Antimicrobials Included As Part of Initial Sepsis Regimen for Study Population
Antimicrobials Included As Part of Initial Sepsis Regimen for Study Population

Median (IQR) PICU length of stay was 129 hours (64.6–370.9), approximately 5 days, and median (IQR) hospital length of stay was 289 hours (162.5–597.1), approximately 12 days. Length of stay in both the PICU and hospital were analyzed based on when subjects received their first antimicrobial agent. These data are summarized in Table 5.

Table 5.

Impact of Time to First Antimicrobial Administration on Length of Stay

Impact of Time to First Antimicrobial Administration on Length of Stay
Impact of Time to First Antimicrobial Administration on Length of Stay

Prompt recognition and treatment of sepsis is imperative to optimizing patient outcomes and survival. Our study found a median of 2.7 hours elapsed between the time the septic subject received their first fluid bolus order to the time they received their first antimicrobial. International guidelines for the management of sepsis, both in pediatric and adult subjects, advocate for administration of effective antimicrobial agents within 1 hour of sepsis presentation.2,3 In our study population, 24 subjects (33.3%) received antimicrobial agents within 1 hour of their first fluid bolus. The time of admission, either during the day or at night, did not impact the time to first antibiotic administration. Recently published data suggest that compliance with sepsis guidelines may be higher at night, but our study did not find a difference.9 In adult subjects, each hour delay in administration of effective antimicrobial agents is associated with an approximate 7.6% increased risk of mortality.7 Our study included subjects from sepsis onset, which we defined as the time at which subjects received their first fluid bolus order. Although it is difficult to estimate the time of actual sepsis onset, as fluid boluses are generally a first-line intervention for managing sepsis, the approximate time at which subjects received their first bolus order should be an indicator that the provider was preparing to treat sepsis. Since antimicrobial therapy should also be a part of empiric sepsis management, they should be implemented shortly after the diagnosis of sepsis is considered in an effort to reduce progression to severe sepsis and septic shock.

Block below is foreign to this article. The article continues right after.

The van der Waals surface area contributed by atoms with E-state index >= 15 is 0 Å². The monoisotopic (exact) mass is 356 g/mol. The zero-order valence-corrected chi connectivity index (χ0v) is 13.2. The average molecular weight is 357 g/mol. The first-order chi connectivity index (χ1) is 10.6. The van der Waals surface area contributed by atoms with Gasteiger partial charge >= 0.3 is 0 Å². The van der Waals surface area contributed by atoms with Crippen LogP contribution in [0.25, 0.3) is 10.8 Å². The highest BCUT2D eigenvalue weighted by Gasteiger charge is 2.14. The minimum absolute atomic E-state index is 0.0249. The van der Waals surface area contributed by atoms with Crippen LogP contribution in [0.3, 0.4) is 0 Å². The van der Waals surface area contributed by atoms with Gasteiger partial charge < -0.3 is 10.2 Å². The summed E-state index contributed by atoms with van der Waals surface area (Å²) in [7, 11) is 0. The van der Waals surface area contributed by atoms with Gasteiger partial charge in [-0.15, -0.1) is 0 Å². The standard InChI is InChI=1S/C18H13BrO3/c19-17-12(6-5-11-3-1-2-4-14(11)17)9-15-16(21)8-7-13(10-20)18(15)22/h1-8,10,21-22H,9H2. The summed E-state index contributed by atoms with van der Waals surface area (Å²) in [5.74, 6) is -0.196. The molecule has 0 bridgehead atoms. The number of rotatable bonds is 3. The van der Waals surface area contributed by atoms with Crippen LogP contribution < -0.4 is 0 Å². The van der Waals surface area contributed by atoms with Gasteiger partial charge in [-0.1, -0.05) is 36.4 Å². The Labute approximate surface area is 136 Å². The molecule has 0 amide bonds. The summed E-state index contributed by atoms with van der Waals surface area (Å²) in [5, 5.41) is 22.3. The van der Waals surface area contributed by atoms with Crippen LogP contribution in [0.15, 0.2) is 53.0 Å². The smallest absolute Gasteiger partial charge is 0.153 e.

Empiric antimicrobial therapy was deemed appropriate in 66 (91.7%) subjects and inappropriate in 6 (8.3%). Four of the empiric antimicrobial regimens were deemed inappropriate based on the isolation of an organism that was not covered by the empiric regimen. Two subjects grew strains of Enterococcus species for which they were not being covered for, 1 subject had a strain of multidrug resistant Escherichia coli, and the fourth subject had grown Candida glabrata and was not receiving antifungal therapy empirically. Of the remaining 2 subjects with inappropriate empiric antimicrobial regimens, 1 subject had a history of colonization with multidrug resistant organisms for which they were not currently being covered and the second subject was immunosuppressed and did not have adequate antipseudomonal coverage. Almost all (91.7%) of the subjects had blood cultures drawn prior to antimicrobial administration. Although the goal for all subjects would be to obtain necessary cultures prior to initiation of antimicrobial therapy, if there is difficulty obtaining cultures, then antimicrobial therapy should not be delayed for this reason alone. Repeat cultures were only done in 72.2% of subjects, which could be due to rapid recovery or that sepsis was ruled out and no further workup was warranted.